Philips produces exactly the kind of smooth picture 100Hz technology is advertising (even though I didn't have it enabled) while external box gives what demo video considered "normal" video. I just wish it had freesat decoder as well.

Another advantage of using internal tuner is very good audio decoder (comparing to external box). Btw, on the subject of audio - speakers are quite adequate, however they obviously can't compare with even with good 2.0 systems out there
(I have Logitech Z10 attached to it). The problem for me is that level of external audio signal can't be adjusted from it and since I have no remote for my speakers it could be annoying at times, however using external freeview box solves the problem (as I describe later).

My biggest gripe with the TV mode is EPG screen. I don't have experience of EPG on other TVs, but I don't find it impressive at all. First, when I start EPG screen current program stops (Even the sound, although it appears if you press "info" to see the details of the program). Second, there is no short description of the program unless you press "info" to go into another screen. Third, there is a bug it seems in the current firmware that won't allow going past channel 45 on freeview even though by pressing the channel number or channel up it goes there with no problem (as well as when using grid mode). In general I'm used to the list of channels accompanied by current description and a small preview window. So what we ended up is watching TV through external box while we browse the channels and once we settled for watching something for longer period of time we switch back to internal decoder. This also solves audio problem I have since I can adjust it via the external box.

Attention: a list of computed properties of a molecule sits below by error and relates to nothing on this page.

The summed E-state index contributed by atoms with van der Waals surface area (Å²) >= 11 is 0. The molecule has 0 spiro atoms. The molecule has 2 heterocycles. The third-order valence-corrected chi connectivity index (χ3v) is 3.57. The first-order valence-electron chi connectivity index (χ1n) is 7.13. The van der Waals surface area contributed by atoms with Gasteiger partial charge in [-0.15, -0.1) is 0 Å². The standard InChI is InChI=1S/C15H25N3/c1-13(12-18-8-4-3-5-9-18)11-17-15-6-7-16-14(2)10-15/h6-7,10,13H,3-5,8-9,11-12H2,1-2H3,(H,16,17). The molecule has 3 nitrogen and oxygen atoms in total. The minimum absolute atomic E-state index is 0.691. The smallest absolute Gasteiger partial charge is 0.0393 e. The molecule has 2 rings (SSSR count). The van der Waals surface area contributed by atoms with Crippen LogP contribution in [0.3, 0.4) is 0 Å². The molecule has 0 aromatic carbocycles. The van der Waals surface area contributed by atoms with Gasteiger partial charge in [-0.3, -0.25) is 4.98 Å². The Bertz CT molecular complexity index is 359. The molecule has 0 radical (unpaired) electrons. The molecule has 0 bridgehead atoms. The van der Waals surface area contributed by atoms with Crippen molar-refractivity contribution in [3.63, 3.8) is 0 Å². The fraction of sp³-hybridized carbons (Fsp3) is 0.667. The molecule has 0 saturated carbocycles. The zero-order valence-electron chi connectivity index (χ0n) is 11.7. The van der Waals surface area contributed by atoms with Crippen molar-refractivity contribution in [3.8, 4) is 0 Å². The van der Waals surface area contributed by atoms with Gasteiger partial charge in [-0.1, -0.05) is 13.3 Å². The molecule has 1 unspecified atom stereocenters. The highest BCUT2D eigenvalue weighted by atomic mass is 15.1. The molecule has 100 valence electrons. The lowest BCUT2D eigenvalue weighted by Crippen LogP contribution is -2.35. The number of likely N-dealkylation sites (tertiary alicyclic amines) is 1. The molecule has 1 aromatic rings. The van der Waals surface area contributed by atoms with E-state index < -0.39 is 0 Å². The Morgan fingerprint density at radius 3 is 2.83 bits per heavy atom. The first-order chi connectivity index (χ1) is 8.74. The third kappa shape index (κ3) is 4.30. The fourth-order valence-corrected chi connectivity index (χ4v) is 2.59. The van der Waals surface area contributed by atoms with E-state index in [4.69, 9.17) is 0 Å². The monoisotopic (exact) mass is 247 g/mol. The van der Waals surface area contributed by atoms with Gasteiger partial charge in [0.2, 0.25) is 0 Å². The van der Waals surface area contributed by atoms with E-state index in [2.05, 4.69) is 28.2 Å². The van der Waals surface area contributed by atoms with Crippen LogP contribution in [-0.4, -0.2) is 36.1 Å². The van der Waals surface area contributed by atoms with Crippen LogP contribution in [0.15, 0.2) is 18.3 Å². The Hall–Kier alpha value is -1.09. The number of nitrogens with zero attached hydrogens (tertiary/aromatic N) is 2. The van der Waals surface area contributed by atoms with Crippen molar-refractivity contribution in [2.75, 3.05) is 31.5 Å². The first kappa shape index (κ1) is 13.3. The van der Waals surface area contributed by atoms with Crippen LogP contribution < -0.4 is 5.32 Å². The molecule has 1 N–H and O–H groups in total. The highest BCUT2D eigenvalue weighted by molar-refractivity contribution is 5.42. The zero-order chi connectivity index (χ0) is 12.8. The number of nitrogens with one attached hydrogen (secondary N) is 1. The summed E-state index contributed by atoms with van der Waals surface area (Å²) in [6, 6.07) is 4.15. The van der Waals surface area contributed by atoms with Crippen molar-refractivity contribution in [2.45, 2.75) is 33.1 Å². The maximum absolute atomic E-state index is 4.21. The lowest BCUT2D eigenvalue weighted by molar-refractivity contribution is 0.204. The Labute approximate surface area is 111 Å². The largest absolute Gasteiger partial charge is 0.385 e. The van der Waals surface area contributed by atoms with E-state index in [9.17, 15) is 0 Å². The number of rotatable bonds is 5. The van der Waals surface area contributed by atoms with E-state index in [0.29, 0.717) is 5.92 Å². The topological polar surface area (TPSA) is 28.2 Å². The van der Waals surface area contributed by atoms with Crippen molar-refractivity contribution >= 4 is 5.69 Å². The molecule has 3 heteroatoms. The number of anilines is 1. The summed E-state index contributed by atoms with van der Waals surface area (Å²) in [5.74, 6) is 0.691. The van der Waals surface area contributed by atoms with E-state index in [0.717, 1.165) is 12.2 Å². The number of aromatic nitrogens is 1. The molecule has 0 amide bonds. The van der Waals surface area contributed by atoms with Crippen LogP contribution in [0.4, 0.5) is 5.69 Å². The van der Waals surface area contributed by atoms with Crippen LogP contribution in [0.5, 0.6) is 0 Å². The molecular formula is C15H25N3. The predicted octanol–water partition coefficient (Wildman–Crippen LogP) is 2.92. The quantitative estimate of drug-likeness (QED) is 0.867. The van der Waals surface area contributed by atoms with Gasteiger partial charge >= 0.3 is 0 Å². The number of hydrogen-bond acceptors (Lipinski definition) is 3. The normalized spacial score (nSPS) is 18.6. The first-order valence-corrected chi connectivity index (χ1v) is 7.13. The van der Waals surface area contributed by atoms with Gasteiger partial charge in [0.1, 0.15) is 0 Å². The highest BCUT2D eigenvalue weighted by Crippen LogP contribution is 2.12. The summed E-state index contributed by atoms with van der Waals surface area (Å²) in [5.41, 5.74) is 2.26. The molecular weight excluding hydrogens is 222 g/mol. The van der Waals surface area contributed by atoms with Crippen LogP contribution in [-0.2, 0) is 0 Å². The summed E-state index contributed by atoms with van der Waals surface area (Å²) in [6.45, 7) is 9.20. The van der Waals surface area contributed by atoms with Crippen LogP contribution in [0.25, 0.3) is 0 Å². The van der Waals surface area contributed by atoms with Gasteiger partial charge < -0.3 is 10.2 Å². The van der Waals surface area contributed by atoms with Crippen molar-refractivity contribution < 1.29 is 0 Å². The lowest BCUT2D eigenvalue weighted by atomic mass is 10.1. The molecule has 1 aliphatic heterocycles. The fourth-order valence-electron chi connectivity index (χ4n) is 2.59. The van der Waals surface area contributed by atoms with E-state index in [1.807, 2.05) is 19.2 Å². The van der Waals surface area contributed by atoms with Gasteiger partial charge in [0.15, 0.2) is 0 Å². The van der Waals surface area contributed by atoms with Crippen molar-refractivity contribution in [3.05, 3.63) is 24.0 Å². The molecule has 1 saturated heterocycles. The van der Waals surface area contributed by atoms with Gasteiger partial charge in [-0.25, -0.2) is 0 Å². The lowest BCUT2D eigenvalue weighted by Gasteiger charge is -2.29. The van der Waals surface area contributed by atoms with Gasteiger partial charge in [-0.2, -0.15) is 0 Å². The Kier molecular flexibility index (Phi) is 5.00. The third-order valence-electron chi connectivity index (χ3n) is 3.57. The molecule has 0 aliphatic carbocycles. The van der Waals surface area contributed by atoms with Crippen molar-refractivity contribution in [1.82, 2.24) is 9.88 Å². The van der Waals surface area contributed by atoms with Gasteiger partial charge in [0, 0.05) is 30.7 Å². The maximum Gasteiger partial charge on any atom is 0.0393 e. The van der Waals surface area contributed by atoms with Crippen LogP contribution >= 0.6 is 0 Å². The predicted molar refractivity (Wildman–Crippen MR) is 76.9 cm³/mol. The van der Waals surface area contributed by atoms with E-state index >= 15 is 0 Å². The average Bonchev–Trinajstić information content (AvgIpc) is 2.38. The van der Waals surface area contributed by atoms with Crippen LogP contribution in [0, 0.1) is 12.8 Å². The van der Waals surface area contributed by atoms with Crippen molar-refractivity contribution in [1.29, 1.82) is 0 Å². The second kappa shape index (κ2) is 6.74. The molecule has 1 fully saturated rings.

HD viewing
==========

I don't have Sky (and awaiting my freesat HD box to test HD channels), so all HD material comes from my PC. Here is my set up: I have hooked HDMI cable (5m) from my graphics card ATI 4870 via DVI-to-HDMI adapter that allows audio pass-through. I then extended my desktop to use TV as second monitor, so I'm able to play anything on it while working on the main monitor.

The picture is fantastic, but then I certainly expected it would be. I can only compare it to the 24" full HD monitor I have hooked in to the PC. TV produces far superior contrast levels and motion resolution. I tried playing Blurays/MKVs and everything is producing superb results. I should probably mention that even SD AVI files played from the computer look stunning (but that is due to very good decoder/player on the PC side since scaling is done there).


Natural Motion
==============